In the Will Smith movie "I, Robot," the robots are humanoid and menacing. In the real world of you and me and the company iRobot, the machines are much more...ordinary.
The Roomba 560 vacuum cleaner from iRobot, seen here, is typical of commercial robots at the dawn of the 21st century--it's a bit of a drudge. But that's also why the company has sold more than 3 million of the autonomous floor-cleaning bots, the first of which appeared in 2002; they've got a job to do, and they do it well.
And you can expect a lot more chore-minded robots moving in to homes and workplaces in the not-too-distant (and not-so-sci-fi) future, as prices come down and capabilities go up. (The Roomba 650 sells for $380.) NextGen Research has estimated that the worldwide market for consumer-oriented service robots will hit $15 billion by 2015. Says Paolo Pirjanian, CEO of software maker Evolution Robotics: "We want floor care to be the same as the sprinkler system for the lawn--set it up once, move on, forget about it."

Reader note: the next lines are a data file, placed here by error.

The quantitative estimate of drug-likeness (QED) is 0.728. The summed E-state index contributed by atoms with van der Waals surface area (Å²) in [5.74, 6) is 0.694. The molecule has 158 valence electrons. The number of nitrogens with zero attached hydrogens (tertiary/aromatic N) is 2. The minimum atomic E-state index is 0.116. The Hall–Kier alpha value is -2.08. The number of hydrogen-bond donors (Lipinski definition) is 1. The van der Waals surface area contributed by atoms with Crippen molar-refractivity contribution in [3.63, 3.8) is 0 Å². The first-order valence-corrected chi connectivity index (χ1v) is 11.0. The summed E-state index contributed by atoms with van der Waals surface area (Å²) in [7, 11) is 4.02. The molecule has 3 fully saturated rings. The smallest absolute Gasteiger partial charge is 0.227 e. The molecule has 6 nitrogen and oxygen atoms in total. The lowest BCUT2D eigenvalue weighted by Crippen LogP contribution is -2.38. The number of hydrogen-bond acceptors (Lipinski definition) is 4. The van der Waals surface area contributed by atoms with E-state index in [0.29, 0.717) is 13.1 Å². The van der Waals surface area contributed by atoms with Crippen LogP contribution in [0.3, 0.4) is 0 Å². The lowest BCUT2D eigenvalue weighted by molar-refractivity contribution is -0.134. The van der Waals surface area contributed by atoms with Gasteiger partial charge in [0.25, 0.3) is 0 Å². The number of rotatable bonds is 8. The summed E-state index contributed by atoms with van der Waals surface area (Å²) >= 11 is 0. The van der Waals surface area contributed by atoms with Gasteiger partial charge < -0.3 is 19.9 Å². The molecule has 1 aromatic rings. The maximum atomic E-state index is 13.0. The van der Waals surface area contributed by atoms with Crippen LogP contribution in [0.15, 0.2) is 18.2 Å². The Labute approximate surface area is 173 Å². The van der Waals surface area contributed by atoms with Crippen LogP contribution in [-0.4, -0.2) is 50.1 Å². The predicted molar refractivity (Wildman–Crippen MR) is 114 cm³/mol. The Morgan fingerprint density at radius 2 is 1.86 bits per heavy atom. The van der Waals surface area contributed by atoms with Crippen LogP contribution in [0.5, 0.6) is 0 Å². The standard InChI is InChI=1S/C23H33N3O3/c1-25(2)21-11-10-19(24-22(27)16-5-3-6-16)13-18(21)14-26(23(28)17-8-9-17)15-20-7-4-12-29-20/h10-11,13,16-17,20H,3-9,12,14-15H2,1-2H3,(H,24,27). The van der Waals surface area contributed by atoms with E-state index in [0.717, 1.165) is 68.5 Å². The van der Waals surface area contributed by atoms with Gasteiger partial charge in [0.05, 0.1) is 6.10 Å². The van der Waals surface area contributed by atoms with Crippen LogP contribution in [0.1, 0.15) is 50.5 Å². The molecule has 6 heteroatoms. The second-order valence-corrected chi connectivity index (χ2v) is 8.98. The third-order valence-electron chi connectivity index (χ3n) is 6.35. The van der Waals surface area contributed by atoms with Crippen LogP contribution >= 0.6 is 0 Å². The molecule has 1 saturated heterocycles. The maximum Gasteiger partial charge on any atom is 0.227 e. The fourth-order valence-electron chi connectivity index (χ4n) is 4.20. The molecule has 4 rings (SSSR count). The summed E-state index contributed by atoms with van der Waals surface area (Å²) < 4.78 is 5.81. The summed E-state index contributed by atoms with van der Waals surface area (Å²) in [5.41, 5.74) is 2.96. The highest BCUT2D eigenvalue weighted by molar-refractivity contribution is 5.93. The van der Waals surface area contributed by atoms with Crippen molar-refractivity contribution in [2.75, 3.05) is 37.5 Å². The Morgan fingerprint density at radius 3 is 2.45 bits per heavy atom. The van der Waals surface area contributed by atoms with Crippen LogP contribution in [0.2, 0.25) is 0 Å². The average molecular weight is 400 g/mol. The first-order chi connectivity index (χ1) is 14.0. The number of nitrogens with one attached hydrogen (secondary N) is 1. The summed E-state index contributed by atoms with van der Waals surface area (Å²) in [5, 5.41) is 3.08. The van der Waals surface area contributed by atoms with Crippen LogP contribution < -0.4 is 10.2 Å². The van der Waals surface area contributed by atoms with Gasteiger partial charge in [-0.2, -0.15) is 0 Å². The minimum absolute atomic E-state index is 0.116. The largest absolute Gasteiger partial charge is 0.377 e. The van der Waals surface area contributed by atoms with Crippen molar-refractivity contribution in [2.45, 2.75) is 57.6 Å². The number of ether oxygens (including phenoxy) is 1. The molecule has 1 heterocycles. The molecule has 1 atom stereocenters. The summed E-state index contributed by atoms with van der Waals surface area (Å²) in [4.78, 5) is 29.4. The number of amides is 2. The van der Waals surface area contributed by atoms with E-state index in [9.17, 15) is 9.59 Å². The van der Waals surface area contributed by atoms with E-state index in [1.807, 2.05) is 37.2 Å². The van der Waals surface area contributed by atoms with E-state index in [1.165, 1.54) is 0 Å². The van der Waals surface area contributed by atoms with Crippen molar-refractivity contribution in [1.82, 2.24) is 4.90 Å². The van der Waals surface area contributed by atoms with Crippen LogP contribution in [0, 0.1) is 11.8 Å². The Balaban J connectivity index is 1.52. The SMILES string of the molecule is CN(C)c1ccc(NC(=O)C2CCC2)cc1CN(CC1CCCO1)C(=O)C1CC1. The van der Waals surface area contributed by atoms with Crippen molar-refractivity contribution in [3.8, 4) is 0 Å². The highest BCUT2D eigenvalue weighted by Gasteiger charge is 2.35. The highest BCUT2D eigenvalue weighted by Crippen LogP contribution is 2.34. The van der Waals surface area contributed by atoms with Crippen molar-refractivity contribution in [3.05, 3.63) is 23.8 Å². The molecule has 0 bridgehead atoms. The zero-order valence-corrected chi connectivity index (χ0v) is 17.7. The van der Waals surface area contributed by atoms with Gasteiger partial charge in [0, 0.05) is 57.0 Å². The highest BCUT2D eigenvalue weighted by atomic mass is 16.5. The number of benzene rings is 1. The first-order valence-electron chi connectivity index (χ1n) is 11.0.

May 27, 2009 4:00 AM PDT
Photo by: iRobot
| Caption by: Jonathan Skillings
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